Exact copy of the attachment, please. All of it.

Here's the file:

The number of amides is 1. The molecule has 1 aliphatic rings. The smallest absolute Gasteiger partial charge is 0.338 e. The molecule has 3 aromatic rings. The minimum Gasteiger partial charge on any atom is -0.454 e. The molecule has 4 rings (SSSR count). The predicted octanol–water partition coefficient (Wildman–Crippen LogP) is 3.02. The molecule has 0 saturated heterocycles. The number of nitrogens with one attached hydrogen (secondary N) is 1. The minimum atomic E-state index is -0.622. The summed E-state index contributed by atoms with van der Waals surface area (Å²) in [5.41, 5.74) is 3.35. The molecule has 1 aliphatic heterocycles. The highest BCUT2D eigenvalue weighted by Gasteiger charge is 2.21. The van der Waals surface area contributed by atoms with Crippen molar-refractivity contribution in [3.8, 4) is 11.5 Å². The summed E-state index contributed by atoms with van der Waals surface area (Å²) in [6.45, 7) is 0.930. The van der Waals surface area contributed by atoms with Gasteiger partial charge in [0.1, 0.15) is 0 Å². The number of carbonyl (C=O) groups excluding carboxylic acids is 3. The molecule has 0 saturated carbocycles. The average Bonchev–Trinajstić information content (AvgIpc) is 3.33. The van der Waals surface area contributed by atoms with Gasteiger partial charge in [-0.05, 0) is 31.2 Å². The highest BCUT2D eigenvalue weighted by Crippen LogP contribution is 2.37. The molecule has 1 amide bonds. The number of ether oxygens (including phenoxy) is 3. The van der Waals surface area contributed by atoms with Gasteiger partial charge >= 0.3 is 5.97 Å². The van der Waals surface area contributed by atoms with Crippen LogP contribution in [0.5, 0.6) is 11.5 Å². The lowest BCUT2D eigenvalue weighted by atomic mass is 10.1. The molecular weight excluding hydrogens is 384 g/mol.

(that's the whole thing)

The number of amides is 1. The molecule has 1 aliphatic rings. The smallest absolute Gasteiger partial charge is 0.338 e. The molecule has 3 aromatic rings. The minimum Gasteiger partial charge on any atom is -0.454 e. The molecule has 4 rings (SSSR count). The predicted octanol–water partition coefficient (Wildman–Crippen LogP) is 3.02. The molecule has 0 saturated heterocycles. The number of nitrogens with one attached hydrogen (secondary N) is 1. The minimum atomic E-state index is -0.622. The summed E-state index contributed by atoms with van der Waals surface area (Å²) in [5.41, 5.74) is 3.35. The molecule has 1 aliphatic heterocycles. The highest BCUT2D eigenvalue weighted by Gasteiger charge is 2.21. The van der Waals surface area contributed by atoms with Crippen molar-refractivity contribution in [3.8, 4) is 11.5 Å². The summed E-state index contributed by atoms with van der Waals surface area (Å²) in [6.45, 7) is 0.930. The van der Waals surface area contributed by atoms with Gasteiger partial charge in [0.1, 0.15) is 0 Å². The number of carbonyl (C=O) groups excluding carboxylic acids is 3. The molecule has 0 saturated carbocycles. The average Bonchev–Trinajstić information content (AvgIpc) is 3.33. The van der Waals surface area contributed by atoms with Gasteiger partial charge in [-0.05, 0) is 31.2 Å². The highest BCUT2D eigenvalue weighted by Crippen LogP contribution is 2.37. The molecule has 1 amide bonds. The number of ether oxygens (including phenoxy) is 3. The van der Waals surface area contributed by atoms with Gasteiger partial charge >= 0.3 is 5.97 Å². The van der Waals surface area contributed by atoms with Crippen LogP contribution in [0.5, 0.6) is 11.5 Å². The lowest BCUT2D eigenvalue weighted by atomic mass is 10.1. The molecular weight excluding hydrogens is 384 g/mol.